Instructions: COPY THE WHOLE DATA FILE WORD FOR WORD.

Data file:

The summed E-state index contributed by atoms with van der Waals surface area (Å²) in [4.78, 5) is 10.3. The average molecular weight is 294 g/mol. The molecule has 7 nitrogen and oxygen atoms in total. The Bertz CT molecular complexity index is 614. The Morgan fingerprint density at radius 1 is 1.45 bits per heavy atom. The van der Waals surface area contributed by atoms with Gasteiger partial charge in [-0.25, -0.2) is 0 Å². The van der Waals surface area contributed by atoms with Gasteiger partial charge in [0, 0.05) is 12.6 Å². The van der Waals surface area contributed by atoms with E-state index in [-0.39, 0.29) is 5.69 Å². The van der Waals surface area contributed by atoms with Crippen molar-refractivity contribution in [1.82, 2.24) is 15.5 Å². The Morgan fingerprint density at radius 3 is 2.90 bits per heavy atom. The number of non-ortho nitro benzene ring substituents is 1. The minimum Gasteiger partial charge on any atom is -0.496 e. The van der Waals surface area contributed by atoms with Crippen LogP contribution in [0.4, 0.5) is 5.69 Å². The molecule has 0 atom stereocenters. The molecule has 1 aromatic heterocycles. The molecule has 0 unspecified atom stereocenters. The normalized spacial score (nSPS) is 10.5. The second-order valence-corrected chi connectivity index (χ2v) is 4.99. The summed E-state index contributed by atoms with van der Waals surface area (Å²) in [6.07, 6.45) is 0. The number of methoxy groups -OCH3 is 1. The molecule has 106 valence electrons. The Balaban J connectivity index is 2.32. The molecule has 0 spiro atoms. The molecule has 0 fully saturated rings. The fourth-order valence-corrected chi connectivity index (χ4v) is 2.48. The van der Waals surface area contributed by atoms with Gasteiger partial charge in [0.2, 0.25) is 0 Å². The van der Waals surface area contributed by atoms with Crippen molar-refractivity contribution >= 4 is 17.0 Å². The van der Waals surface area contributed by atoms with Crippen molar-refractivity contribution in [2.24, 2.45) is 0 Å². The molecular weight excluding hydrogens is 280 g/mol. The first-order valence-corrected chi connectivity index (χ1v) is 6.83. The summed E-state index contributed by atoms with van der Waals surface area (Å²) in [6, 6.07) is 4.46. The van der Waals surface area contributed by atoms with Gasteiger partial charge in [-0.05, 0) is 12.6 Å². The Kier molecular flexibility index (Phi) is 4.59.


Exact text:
The summed E-state index contributed by atoms with van der Waals surface area (Å²) in [4.78, 5) is 10.3. The average molecular weight is 294 g/mol. The molecule has 7 nitrogen and oxygen atoms in total. The Bertz CT molecular complexity index is 614. The Morgan fingerprint density at radius 1 is 1.45 bits per heavy atom. The van der Waals surface area contributed by atoms with Gasteiger partial charge in [-0.25, -0.2) is 0 Å². The van der Waals surface area contributed by atoms with Gasteiger partial charge in [0, 0.05) is 12.6 Å². The van der Waals surface area contributed by atoms with E-state index in [-0.39, 0.29) is 5.69 Å². The van der Waals surface area contributed by atoms with Crippen molar-refractivity contribution in [1.82, 2.24) is 15.5 Å². The Morgan fingerprint density at radius 3 is 2.90 bits per heavy atom. The number of non-ortho nitro benzene ring substituents is 1. The minimum Gasteiger partial charge on any atom is -0.496 e. The van der Waals surface area contributed by atoms with Crippen LogP contribution in [0.4, 0.5) is 5.69 Å². The molecule has 0 atom stereocenters. The molecule has 1 aromatic heterocycles. The molecule has 0 unspecified atom stereocenters. The normalized spacial score (nSPS) is 10.5. The second-order valence-corrected chi connectivity index (χ2v) is 4.99. The summed E-state index contributed by atoms with van der Waals surface area (Å²) in [6.07, 6.45) is 0. The number of methoxy groups -OCH3 is 1. The molecule has 106 valence electrons. The Balaban J connectivity index is 2.32. The molecule has 0 spiro atoms. The molecule has 0 fully saturated rings. The fourth-order valence-corrected chi connectivity index (χ4v) is 2.48. The van der Waals surface area contributed by atoms with Gasteiger partial charge in [0.2, 0.25) is 0 Å². The van der Waals surface area contributed by atoms with Crippen molar-refractivity contribution >= 4 is 17.0 Å². The van der Waals surface area contributed by atoms with Crippen molar-refractivity contribution in [2.24, 2.45) is 0 Å². The molecular weight excluding hydrogens is 280 g/mol. The first-order valence-corrected chi connectivity index (χ1v) is 6.83. The summed E-state index contributed by atoms with van der Waals surface area (Å²) in [6, 6.07) is 4.46. The van der Waals surface area contributed by atoms with Gasteiger partial charge in [-0.05, 0) is 12.6 Å². The Kier molecular flexibility index (Phi) is 4.59.